Bayern Munich legend Gerd Müller scored 564 goals for the Bavarians and won the World Cup for West Germany

Bayern Munich legend Gerd Müller scored 564 goals for the Bavarians and won the World Cup for West Germany

February 11, 2019 0 By Today news

GERD Müller was a master poacher.

A German goalscoring machine,who absolutely loved finding the back of the net, and did it for fun.

Gerd Muller
Gerd Müller was a goalscoring phenomenon

A stocky, dynamic powerhouse of a striker who could conjure a goal out of nothing, the Bavarian forward was, unquestionably, the most feared and prolific marksmen of his generation.

His goals propelled his club, Bayern Munich, to four Bundesliga titles, the European Cup Winners’ Cup and three European Cup wins on the spin from 1974 to 1976.

It was a similar story on the international stage where his goalscoring ratio was even more impressive and helped West Germany to land both the European Championship in 1972 and the World Cup in 1974.

He was also awarded the Ballon d’Or in 1970.

Gerd Muller
Müller won the European Championship and World Cup with Germany
DPA/Press Association Images

But success was not without its consequences…

Let’s start with the goals. All those goals…

We’re not sure there’s every been a goalscorer quite as prolific as Gerd Müller.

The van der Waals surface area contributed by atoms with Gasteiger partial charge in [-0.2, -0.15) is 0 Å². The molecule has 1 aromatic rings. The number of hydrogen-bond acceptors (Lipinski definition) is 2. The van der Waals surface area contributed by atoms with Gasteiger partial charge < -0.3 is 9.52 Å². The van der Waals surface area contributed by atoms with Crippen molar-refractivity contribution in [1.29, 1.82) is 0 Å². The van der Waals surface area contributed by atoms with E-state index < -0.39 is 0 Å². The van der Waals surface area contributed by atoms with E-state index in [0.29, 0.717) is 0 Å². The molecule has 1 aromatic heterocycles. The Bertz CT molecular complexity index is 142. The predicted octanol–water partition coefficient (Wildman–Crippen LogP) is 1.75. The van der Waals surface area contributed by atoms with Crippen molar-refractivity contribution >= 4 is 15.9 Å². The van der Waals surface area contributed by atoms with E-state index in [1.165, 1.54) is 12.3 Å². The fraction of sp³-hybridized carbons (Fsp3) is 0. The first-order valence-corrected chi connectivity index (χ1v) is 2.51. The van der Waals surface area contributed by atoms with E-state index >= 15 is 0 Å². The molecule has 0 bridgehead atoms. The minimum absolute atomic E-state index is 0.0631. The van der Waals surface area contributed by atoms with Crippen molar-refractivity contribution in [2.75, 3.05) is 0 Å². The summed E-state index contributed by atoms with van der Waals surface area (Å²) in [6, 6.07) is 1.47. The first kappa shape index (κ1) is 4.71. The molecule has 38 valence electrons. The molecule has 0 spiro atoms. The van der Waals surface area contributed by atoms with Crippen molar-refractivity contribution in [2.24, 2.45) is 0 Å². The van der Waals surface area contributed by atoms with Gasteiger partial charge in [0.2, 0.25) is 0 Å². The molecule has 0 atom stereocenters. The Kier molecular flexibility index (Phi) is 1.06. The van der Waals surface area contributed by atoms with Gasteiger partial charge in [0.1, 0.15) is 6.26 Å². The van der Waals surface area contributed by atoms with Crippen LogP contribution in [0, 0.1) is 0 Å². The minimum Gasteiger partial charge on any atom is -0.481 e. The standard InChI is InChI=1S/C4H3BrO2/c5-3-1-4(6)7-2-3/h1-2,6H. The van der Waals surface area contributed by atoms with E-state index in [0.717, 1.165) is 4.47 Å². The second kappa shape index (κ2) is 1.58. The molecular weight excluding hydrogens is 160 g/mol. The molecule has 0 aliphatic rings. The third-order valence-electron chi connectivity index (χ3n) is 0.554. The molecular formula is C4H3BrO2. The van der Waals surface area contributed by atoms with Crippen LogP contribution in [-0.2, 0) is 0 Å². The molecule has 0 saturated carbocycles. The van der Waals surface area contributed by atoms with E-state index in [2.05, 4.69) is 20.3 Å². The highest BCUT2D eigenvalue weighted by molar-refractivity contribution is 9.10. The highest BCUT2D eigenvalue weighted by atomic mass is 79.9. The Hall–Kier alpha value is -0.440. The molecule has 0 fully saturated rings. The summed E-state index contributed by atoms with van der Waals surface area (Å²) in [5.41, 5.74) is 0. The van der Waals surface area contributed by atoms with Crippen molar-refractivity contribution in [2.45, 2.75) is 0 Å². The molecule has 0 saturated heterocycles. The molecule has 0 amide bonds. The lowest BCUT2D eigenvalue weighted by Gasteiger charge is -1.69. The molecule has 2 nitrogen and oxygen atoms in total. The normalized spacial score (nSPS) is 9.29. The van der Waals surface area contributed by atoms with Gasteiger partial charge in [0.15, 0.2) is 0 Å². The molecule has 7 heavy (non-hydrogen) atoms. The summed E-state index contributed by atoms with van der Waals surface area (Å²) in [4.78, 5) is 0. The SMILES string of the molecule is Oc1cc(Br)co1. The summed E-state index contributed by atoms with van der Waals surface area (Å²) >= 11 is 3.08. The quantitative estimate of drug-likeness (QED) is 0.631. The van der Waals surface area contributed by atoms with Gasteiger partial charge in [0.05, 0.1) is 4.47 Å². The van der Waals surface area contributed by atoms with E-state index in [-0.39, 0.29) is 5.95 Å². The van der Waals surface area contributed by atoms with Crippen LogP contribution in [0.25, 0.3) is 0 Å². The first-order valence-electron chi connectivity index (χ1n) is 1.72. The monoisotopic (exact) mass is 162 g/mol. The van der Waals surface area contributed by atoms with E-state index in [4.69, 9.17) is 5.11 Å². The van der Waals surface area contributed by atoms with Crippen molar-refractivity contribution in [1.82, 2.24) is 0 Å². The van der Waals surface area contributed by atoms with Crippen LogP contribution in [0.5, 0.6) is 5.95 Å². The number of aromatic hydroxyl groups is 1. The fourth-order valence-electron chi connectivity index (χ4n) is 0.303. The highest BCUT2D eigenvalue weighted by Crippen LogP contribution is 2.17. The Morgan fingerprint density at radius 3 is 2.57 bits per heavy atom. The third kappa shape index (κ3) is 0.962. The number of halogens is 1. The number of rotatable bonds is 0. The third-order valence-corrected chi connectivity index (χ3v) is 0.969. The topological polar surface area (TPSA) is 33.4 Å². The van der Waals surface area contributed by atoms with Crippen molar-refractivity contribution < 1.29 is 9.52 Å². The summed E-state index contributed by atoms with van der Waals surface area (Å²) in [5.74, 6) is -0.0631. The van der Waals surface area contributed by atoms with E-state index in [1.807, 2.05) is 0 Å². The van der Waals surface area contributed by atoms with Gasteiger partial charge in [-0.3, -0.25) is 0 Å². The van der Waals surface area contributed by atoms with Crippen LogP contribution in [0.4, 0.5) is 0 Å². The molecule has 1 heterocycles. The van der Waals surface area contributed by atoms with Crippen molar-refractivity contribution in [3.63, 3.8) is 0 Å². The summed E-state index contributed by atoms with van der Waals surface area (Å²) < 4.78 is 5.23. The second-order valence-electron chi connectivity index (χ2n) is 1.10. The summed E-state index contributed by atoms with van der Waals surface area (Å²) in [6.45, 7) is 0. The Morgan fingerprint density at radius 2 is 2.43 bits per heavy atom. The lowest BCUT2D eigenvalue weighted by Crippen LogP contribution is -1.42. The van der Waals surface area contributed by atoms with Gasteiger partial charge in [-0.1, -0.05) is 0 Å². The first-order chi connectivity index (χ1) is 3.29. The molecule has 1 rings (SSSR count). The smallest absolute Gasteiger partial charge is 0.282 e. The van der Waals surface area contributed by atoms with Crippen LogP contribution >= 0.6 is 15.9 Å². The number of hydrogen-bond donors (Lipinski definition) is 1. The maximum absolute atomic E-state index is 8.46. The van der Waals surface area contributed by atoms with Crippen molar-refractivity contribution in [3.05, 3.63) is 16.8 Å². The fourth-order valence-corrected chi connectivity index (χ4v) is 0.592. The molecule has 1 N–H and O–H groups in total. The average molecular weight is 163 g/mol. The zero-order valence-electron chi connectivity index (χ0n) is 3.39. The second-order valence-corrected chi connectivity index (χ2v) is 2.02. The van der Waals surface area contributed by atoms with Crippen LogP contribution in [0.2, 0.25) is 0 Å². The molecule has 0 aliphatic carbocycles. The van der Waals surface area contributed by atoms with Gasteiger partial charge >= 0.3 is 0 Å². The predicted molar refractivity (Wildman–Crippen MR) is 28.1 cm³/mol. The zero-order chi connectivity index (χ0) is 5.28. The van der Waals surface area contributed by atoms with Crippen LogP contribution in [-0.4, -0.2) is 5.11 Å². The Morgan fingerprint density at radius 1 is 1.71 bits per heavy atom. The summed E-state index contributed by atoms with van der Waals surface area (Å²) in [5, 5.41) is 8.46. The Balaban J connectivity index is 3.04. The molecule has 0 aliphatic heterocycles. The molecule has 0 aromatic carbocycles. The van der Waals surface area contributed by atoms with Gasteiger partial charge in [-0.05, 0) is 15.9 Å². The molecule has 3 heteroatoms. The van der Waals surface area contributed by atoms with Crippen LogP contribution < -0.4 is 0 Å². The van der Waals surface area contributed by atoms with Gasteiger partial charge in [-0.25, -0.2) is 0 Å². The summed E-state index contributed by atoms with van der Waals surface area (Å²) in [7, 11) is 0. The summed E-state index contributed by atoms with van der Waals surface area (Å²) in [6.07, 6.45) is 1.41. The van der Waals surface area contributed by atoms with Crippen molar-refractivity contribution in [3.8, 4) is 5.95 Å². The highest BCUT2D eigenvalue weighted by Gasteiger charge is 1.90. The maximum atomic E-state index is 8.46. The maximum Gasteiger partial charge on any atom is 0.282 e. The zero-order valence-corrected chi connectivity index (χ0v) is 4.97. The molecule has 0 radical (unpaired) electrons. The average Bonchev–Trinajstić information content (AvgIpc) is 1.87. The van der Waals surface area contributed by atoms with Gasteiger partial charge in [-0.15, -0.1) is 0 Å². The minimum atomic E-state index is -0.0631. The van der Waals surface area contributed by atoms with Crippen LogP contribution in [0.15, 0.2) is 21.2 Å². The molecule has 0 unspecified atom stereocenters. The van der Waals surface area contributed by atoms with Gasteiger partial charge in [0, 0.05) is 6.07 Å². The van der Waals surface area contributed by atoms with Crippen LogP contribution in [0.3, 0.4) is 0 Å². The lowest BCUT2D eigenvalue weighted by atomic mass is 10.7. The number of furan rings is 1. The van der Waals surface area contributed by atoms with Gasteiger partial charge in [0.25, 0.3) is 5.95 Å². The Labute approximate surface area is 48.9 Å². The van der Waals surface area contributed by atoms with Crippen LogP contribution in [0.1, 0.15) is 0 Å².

Just look at the raw numbers and then think about them.

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Gerd Muller
In 197o, Müller was awarded the Ballon d’Or
Getty – Contributor
Gerd Müller
Müller once scored 85 goals in a calendar year in 1972

For Bayern Munich he scored 564 goals in 605 games in all competitions.

He plundered 67 goals in just 49 games in 1972/73. In 1972 he scored 85 goals in 60 matches in the calendar year.

And he bagged 68 goals in just 62 caps for his country. You don’t really need words, do you?

He actually had two nicknames…

Gerd Müller
Müller had two nicknames, Der Bomber and Kleines dickes Müller, which translates to short, fat, Müller

Everyone knows that Müller was nicknamed ‘Der Bomber’ but he was also called ‘Kleines dickes Müller’or ‘Short, fat, Müller’.